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Rafael Nadal pulls out of U.S. Open
Knee injury has kept Spaniard out since Wimbledon
NEW YORK — Rafael Nadal’s Grand Slam count will stay stuck at 11 for now, sidetracked by another knee problem.
Nadal is still only 26, but the withdrawals raise questions about the future of a player who has had recurring knee problems in the past.
His 11 Grand Slam titles include a record seven on the red clay of the French Open, yet his hard-charging, hard-hitting style of play takes a toll on his body, particularly his knees.
Roger Federer, in contrast, has played in every Grand Slam tournament since the start of 2000, a streak of 51 in a row.
In 2009, Nadal missed Wimbledon because of aching knees shortly after falling in the round of 16 at the French Open — the only time in eight appearances he hasn’t won at Roland Garros. He was just the second men’s champion in 35 years to decline to defend his title at the All England Club.
But Nadal eventually came back stronger than ever from that layoff. After failing to reach the final at the 2009 U.S. Open and 2010 Australian Open, he won the French to start a run of three straight major titles, capped by completing the career Grand Slam at Flushing Meadows.
Nadal’s absence immediately leaves a trio of heavy favorites at the last Grand Slam event of the year: defending champion Novak Djokovic; five-time U.S. Open winner and currently top-ranked Federer; and 2008 U.S. Open runner-up Andy Murray, who won the gold medal in singles at the London Games by beating Federer in the final.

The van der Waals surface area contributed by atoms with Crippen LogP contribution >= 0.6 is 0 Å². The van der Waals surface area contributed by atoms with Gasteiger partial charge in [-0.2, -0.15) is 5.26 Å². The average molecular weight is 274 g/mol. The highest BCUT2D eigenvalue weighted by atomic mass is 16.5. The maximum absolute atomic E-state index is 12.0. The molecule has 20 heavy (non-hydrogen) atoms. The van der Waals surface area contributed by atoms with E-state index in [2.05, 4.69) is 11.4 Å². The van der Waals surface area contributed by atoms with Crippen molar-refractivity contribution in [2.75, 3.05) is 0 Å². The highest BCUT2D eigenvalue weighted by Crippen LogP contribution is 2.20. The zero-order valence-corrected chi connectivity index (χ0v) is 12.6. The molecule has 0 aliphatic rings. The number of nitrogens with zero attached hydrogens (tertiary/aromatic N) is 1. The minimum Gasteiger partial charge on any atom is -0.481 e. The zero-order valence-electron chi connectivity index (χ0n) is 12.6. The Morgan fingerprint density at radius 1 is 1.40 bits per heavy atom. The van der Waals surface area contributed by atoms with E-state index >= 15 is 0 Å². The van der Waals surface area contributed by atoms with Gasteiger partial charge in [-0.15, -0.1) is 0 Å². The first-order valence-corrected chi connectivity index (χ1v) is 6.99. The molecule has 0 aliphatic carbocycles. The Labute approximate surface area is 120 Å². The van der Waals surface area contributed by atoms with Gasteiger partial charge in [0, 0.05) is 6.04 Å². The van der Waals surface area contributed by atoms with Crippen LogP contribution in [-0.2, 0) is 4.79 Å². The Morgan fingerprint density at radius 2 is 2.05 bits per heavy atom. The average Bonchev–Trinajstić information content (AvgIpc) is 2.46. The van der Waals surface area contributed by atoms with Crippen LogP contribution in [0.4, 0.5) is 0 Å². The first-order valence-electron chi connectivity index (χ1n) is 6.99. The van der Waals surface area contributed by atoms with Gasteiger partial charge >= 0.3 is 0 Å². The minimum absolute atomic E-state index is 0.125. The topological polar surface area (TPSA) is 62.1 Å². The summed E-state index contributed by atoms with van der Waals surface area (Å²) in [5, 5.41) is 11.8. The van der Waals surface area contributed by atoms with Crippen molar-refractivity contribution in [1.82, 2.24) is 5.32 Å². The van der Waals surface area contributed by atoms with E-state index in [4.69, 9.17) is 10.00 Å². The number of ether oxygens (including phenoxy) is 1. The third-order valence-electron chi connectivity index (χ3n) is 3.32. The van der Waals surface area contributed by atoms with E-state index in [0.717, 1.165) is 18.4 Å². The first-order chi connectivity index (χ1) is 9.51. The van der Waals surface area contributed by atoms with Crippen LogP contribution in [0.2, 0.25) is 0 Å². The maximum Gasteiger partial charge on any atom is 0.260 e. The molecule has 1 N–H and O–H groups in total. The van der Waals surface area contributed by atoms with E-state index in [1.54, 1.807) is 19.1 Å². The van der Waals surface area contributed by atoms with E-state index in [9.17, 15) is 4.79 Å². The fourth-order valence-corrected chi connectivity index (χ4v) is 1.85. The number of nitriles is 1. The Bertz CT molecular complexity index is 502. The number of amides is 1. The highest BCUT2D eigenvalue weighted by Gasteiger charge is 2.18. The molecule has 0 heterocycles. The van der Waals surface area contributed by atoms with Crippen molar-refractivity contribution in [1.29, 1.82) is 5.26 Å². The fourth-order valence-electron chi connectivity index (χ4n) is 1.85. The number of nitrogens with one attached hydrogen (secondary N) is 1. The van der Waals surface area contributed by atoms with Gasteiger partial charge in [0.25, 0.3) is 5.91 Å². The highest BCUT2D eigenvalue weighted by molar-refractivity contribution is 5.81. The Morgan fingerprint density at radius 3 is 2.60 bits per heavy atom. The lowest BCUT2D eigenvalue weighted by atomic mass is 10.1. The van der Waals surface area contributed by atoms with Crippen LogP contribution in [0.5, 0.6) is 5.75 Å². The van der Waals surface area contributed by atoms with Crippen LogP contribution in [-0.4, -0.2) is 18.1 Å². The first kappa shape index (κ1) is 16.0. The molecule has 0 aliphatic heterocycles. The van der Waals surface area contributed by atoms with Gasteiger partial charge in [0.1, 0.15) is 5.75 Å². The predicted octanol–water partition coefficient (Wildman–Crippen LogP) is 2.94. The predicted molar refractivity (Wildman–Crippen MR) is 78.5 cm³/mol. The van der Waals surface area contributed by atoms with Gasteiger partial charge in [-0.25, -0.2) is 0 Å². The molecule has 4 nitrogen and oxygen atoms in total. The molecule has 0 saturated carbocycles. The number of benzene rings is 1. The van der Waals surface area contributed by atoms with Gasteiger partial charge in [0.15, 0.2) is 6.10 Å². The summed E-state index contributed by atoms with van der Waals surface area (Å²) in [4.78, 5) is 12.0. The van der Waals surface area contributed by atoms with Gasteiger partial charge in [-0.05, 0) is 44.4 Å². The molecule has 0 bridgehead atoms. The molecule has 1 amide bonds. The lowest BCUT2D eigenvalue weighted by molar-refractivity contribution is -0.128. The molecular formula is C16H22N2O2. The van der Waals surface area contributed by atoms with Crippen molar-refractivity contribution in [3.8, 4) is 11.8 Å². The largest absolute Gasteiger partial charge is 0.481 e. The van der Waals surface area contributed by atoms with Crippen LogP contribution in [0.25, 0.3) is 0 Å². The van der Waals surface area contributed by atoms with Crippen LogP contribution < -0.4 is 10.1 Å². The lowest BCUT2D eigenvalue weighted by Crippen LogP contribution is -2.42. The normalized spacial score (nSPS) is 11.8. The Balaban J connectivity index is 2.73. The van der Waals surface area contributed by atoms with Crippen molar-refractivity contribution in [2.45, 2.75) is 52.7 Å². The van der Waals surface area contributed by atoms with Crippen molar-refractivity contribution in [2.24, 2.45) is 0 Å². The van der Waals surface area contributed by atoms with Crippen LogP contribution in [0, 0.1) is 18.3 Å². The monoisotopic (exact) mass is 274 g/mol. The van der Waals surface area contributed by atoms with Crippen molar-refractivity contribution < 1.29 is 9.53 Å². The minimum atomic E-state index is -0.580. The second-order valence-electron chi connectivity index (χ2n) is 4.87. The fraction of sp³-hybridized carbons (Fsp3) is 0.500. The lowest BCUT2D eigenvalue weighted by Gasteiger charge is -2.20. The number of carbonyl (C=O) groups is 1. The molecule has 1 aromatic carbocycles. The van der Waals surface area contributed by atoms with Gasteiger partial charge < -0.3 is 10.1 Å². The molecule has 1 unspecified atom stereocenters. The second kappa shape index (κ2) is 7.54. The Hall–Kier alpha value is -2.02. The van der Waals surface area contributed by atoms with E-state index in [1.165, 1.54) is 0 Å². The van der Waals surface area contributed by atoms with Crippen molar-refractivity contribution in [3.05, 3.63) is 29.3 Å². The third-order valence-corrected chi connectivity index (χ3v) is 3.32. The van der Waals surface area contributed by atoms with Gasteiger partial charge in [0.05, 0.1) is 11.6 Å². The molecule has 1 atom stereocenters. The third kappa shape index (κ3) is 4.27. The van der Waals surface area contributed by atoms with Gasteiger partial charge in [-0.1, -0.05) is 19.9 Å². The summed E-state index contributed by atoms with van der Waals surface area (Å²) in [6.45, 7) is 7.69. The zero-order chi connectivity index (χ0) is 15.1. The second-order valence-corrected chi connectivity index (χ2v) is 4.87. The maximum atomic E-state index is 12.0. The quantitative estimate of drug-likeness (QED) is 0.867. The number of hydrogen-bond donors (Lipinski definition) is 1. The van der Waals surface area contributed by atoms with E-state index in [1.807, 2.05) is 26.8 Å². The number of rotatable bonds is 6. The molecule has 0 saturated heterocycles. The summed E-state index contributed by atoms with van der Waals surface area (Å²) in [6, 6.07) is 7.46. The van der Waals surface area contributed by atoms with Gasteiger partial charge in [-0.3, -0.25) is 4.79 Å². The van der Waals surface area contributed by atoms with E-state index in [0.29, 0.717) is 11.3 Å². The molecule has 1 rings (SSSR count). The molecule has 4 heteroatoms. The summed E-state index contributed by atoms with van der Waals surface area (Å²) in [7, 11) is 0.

“It’s obviously a shame. I like Rafa a lot as a friend,” Murray said after winning at the Western & Southern Open outside Cincinnati. “Yeah, I’m disappointed for him. But I think for tennis and also a major competition, it’s a huge benefit when you have the top players playing.
“It’s obviously tough for him. He’s had trouble with his knees in the past. So I hope he can rest, he doesn’t come back too early, and gets them fixed so he can get back to playing his best tennis.”
Nadal lost in the U.S. Open final to Djokovic last year, part of a stretch of three straight defeats to the Serb in championship matches at major tournaments. But he seemed to be closing the gap, and at Roland Garros in June, he beat Djokovic in the final for his record seventh title there.
“My excitement is always the same when I am approaching any Grand Slam. Obviously it’s the biggest tournaments we have in sport,” Djokovic said after winning his match at Cincinnati. “Yes, the fact is that tennis is going to lose a little bit because of Rafa not being there and playing, because he’s somebody that has made a history of this sport. We all know how good he is and how popular he is.”
By Tammy Bruce
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